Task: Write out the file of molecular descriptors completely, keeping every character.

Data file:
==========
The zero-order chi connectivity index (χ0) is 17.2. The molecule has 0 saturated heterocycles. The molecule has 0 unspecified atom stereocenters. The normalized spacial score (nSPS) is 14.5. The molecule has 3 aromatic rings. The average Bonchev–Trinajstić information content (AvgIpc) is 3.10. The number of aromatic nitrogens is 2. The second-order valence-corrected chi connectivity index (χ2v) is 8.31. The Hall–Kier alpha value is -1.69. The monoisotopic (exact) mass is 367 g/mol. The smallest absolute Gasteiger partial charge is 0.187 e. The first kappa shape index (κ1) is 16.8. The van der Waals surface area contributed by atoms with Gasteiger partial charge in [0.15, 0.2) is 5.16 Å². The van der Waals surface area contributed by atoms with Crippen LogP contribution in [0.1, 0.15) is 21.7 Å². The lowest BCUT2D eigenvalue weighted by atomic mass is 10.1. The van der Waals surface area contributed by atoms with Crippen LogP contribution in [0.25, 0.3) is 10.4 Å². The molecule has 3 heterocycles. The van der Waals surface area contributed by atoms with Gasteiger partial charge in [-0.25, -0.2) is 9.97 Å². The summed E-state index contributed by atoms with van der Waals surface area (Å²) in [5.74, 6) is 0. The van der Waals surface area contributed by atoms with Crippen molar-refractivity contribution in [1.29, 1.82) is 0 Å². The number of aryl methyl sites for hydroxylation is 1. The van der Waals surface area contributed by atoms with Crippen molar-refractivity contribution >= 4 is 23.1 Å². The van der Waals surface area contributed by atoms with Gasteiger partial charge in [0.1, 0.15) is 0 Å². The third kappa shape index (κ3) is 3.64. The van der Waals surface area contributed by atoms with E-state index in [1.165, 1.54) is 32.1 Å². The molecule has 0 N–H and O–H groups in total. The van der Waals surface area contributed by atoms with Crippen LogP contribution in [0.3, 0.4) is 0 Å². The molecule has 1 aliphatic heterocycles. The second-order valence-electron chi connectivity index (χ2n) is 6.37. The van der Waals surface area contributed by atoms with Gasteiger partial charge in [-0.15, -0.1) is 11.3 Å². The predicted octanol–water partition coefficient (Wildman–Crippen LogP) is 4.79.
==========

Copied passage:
The zero-order chi connectivity index (χ0) is 17.2. The molecule has 0 saturated heterocycles. The molecule has 0 unspecified atom stereocenters. The normalized spacial score (nSPS) is 14.5. The molecule has 3 aromatic rings. The average Bonchev–Trinajstić information content (AvgIpc) is 3.10. The number of aromatic nitrogens is 2. The second-order valence-corrected chi connectivity index (χ2v) is 8.31. The Hall–Kier alpha value is -1.69. The monoisotopic (exact) mass is 367 g/mol. The smallest absolute Gasteiger partial charge is 0.187 e. The first kappa shape index (κ1) is 16.8. The van der Waals surface area contributed by atoms with Gasteiger partial charge in [0.15, 0.2) is 5.16 Å². The van der Waals surface area contributed by atoms with Crippen LogP contribution in [0.1, 0.15) is 21.7 Å². The lowest BCUT2D eigenvalue weighted by atomic mass is 10.1. The van der Waals surface area contributed by atoms with Crippen LogP contribution in [0.25, 0.3) is 10.4 Å². The molecule has 3 heterocycles. The van der Waals surface area contributed by atoms with Gasteiger partial charge in [-0.25, -0.2) is 9.97 Å². The summed E-state index contributed by atoms with van der Waals surface area (Å²) in [5.74, 6) is 0. The van der Waals surface area contributed by atoms with Crippen molar-refractivity contribution in [1.29, 1.82) is 0 Å². The number of aryl methyl sites for hydroxylation is 1. The van der Waals surface area contributed by atoms with Crippen molar-refractivity contribution >= 4 is 23.1 Å². The van der Waals surface area contributed by atoms with Gasteiger partial charge in [0.1, 0.15) is 0 Å². The third kappa shape index (κ3) is 3.64. The van der Waals surface area contributed by atoms with E-state index in [1.165, 1.54) is 32.1 Å². The molecule has 0 N–H and O–H groups in total. The van der Waals surface area contributed by atoms with Crippen LogP contribution in [0.3, 0.4) is 0 Å². The molecule has 1 aliphatic heterocycles. The second-order valence-electron chi connectivity index (χ2n) is 6.37. The van der Waals surface area contributed by atoms with Gasteiger partial charge in [-0.15, -0.1) is 11.3 Å². The predicted octanol–water partition coefficient (Wildman–Crippen LogP) is 4.79.